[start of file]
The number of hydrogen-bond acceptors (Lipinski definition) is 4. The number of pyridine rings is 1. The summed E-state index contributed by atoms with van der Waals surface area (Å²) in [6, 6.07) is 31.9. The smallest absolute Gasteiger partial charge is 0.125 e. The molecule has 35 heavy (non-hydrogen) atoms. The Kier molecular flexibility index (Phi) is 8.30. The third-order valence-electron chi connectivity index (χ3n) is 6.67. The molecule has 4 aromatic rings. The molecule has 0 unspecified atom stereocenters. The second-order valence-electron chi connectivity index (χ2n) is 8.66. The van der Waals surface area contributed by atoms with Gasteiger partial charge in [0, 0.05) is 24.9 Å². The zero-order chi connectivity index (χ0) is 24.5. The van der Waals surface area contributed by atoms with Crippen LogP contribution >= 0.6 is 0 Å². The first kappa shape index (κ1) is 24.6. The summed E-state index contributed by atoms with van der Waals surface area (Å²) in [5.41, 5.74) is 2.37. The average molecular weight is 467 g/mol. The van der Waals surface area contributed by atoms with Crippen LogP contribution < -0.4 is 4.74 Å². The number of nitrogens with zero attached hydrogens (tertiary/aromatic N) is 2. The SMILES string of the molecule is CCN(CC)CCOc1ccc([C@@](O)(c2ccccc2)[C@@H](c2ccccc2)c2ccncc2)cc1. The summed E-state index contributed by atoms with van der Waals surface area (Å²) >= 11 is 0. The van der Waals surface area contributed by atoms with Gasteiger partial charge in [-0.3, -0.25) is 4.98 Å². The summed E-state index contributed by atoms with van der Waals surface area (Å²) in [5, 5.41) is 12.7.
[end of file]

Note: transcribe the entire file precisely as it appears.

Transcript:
The number of hydrogen-bond acceptors (Lipinski definition) is 4. The number of pyridine rings is 1. The summed E-state index contributed by atoms with van der Waals surface area (Å²) in [6, 6.07) is 31.9. The smallest absolute Gasteiger partial charge is 0.125 e. The molecule has 35 heavy (non-hydrogen) atoms. The Kier molecular flexibility index (Phi) is 8.30. The third-order valence-electron chi connectivity index (χ3n) is 6.67. The molecule has 4 aromatic rings. The molecule has 0 unspecified atom stereocenters. The second-order valence-electron chi connectivity index (χ2n) is 8.66. The van der Waals surface area contributed by atoms with Gasteiger partial charge in [0, 0.05) is 24.9 Å². The zero-order chi connectivity index (χ0) is 24.5. The van der Waals surface area contributed by atoms with Crippen LogP contribution >= 0.6 is 0 Å². The first kappa shape index (κ1) is 24.6. The summed E-state index contributed by atoms with van der Waals surface area (Å²) in [5.41, 5.74) is 2.37. The average molecular weight is 467 g/mol. The van der Waals surface area contributed by atoms with Crippen LogP contribution < -0.4 is 4.74 Å². The number of nitrogens with zero attached hydrogens (tertiary/aromatic N) is 2. The SMILES string of the molecule is CCN(CC)CCOc1ccc([C@@](O)(c2ccccc2)[C@@H](c2ccccc2)c2ccncc2)cc1. The summed E-state index contributed by atoms with van der Waals surface area (Å²) >= 11 is 0. The van der Waals surface area contributed by atoms with Gasteiger partial charge in [-0.3, -0.25) is 4.98 Å². The summed E-state index contributed by atoms with van der Waals surface area (Å²) in [5, 5.41) is 12.7.